Moreover, microRNA (miRNA, miR) is a kind of 18-25 nucleotides small non-coding RNA. In mammal cells, miRs are transcribed by RNA-Polymerase III and regulate of the proliferation, metabolism and apoptosis of cells by targeting mRNA degradation [51, 52]. Expression of miRs via virus may be a strategy for gene-therapy [5356]. Huang et al., 2016 reported that microRNA-19b-3p may modulate sensitivity of nasopharyngeal carcinoma (NC) to IR [57]. This work support our work from another point of view. It is valuable to further identify the miRs related with A20 in HCC regulation.

MATERIALS AND METHODS

Cell culture and adenovirus vectors

L-02, HepG2, MHCC-97H (a highly aggressive HCC cell line) and MHCC-97L (a lowly aggressive HCC cell line) cells were purchased from cell resources center of Chinese Academy of Medical Sciences (Beijing, China) and cultured in DMEM medium (Invitrogen, Carlsbad, CA, USA) added with 10% FBS at 37 °C with 5% CO2. The adenovirus vectors containing full length sequence of A20 and its A20 siRNA was purchased from Vigene Company (Jinan, Shandong Province, China).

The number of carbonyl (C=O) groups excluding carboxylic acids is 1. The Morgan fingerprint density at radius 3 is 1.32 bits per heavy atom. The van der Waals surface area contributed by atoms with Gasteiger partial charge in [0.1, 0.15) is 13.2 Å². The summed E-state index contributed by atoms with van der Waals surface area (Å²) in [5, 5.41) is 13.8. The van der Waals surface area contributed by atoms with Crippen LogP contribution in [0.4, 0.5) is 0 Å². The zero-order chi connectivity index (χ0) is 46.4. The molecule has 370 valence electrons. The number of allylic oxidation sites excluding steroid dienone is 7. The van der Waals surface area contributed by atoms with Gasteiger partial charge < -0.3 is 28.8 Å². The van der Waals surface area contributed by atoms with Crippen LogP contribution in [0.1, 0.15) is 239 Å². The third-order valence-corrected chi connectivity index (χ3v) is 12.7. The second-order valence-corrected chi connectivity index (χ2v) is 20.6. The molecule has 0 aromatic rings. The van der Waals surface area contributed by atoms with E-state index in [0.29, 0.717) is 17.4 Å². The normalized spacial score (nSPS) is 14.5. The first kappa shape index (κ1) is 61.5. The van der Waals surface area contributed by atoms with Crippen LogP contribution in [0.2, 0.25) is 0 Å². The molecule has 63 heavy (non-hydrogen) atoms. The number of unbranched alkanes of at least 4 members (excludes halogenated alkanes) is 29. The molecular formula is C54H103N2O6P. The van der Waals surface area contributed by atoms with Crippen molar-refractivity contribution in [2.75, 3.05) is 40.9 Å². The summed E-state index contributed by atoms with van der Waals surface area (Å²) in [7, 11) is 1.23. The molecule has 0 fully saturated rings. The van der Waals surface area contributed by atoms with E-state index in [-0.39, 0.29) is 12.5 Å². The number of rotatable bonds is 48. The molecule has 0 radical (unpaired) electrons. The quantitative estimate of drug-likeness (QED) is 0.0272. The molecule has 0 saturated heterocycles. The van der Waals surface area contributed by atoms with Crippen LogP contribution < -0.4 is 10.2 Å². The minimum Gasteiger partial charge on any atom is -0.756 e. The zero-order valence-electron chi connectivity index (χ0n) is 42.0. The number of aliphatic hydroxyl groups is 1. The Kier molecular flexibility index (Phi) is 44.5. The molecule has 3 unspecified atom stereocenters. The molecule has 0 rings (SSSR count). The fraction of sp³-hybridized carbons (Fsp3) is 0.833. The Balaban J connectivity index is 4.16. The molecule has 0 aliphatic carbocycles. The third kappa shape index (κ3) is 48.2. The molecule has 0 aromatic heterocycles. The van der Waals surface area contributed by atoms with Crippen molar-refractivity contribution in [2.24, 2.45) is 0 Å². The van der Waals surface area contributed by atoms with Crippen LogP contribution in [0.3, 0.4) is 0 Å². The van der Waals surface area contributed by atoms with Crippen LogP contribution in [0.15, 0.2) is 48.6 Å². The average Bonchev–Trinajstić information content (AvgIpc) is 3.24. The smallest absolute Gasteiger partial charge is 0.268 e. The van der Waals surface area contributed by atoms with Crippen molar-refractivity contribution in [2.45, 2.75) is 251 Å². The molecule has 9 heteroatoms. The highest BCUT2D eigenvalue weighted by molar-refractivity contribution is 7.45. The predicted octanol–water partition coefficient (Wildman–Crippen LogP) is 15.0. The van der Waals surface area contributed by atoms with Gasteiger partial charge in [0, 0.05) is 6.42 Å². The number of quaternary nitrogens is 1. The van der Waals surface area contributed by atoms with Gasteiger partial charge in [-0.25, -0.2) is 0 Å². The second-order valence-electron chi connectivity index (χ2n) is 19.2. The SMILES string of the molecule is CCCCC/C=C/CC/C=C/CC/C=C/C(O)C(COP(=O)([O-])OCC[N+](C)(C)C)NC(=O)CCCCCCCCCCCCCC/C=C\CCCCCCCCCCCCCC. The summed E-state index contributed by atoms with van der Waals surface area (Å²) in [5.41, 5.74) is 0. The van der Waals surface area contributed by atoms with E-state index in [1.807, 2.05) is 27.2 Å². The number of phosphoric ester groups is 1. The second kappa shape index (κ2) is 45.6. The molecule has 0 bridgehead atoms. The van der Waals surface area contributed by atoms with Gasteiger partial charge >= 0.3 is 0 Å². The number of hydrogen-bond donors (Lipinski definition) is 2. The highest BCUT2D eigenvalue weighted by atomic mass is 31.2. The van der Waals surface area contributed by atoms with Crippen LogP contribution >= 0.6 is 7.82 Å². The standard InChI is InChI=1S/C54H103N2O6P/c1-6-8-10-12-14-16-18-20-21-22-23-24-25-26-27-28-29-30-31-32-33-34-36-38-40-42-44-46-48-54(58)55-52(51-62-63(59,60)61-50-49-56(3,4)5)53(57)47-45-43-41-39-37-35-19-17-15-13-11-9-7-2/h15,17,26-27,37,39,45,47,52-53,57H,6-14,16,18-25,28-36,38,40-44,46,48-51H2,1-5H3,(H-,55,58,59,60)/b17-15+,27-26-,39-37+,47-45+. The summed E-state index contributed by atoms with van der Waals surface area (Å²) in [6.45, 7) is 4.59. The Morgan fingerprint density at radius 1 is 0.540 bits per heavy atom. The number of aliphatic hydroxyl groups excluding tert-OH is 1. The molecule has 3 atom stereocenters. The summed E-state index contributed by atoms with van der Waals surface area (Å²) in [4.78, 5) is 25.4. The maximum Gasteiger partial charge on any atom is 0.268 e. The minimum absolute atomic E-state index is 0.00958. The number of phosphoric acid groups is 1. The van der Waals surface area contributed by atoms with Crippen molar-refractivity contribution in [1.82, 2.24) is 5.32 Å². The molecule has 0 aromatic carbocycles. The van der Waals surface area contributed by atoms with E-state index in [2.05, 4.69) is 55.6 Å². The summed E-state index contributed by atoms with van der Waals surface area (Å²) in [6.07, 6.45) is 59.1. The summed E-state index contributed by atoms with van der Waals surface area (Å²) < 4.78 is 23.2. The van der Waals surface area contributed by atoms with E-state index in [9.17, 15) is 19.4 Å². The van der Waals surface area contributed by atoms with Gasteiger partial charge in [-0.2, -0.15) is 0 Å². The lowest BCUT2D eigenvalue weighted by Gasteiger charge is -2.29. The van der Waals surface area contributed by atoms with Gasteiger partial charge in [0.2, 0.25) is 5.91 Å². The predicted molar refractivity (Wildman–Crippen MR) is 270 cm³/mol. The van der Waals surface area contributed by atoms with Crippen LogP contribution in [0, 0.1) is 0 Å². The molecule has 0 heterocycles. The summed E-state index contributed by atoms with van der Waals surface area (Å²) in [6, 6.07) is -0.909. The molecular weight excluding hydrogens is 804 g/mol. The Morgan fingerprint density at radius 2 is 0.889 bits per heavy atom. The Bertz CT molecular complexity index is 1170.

HCC samples and patients

The HCC specimens and the adjacent non-tumor tissues were obtained by routinely surgical operations and preserved by our lab. The collection of tissues and the study protocol was all approved by the Ethics Committee of Xi’an Jiaotong University School of Medicine, and with the informed consent of patients. Paired HCC and non-tumorous tissues (40 paired) were obtained from surgical resections from February 2015 to April 2016. The tumor stage was identified according to Barcelona Clinic Liver Cancer (BCLC) staging classification system and histological scores were graded by Edmondson’s grading system as follows: (1) well differentiated, grade I or I–II; (2) moderately differentiated, grade II or II–III; (3) poorly differentiated, grade III or III–IV. Base line characteristics were summarized in Table 1.

qPCR analysis